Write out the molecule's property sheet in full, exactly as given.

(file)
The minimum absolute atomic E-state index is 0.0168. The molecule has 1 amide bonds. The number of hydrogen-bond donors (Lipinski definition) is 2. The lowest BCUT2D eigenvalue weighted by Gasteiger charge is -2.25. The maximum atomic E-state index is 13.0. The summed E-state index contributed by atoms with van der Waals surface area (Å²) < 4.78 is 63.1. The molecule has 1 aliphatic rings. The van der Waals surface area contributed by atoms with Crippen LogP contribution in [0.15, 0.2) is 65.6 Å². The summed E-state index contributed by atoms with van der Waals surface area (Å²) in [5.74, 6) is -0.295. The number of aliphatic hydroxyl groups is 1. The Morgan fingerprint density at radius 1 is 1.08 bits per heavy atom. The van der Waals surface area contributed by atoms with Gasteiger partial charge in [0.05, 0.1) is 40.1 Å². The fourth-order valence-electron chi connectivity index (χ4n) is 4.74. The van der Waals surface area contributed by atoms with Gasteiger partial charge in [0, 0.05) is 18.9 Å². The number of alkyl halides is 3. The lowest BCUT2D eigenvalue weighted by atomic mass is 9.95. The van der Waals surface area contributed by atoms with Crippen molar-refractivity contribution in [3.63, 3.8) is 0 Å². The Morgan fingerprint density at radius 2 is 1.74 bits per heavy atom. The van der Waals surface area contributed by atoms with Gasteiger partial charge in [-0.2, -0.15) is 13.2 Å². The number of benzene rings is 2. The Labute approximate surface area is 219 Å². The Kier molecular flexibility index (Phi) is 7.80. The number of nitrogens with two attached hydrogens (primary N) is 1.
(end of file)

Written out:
The minimum absolute atomic E-state index is 0.0168. The molecule has 1 amide bonds. The number of hydrogen-bond donors (Lipinski definition) is 2. The lowest BCUT2D eigenvalue weighted by Gasteiger charge is -2.25. The maximum atomic E-state index is 13.0. The summed E-state index contributed by atoms with van der Waals surface area (Å²) < 4.78 is 63.1. The molecule has 1 aliphatic rings. The van der Waals surface area contributed by atoms with Crippen LogP contribution in [0.15, 0.2) is 65.6 Å². The summed E-state index contributed by atoms with van der Waals surface area (Å²) in [5.74, 6) is -0.295. The number of aliphatic hydroxyl groups is 1. The Morgan fingerprint density at radius 1 is 1.08 bits per heavy atom. The van der Waals surface area contributed by atoms with Gasteiger partial charge in [0.05, 0.1) is 40.1 Å². The fourth-order valence-electron chi connectivity index (χ4n) is 4.74. The van der Waals surface area contributed by atoms with Gasteiger partial charge in [0, 0.05) is 18.9 Å². The number of alkyl halides is 3. The lowest BCUT2D eigenvalue weighted by atomic mass is 9.95. The van der Waals surface area contributed by atoms with Crippen molar-refractivity contribution in [3.63, 3.8) is 0 Å². The Morgan fingerprint density at radius 2 is 1.74 bits per heavy atom. The van der Waals surface area contributed by atoms with Gasteiger partial charge in [-0.2, -0.15) is 13.2 Å². The number of benzene rings is 2. The Labute approximate surface area is 219 Å². The Kier molecular flexibility index (Phi) is 7.80. The number of nitrogens with two attached hydrogens (primary N) is 1.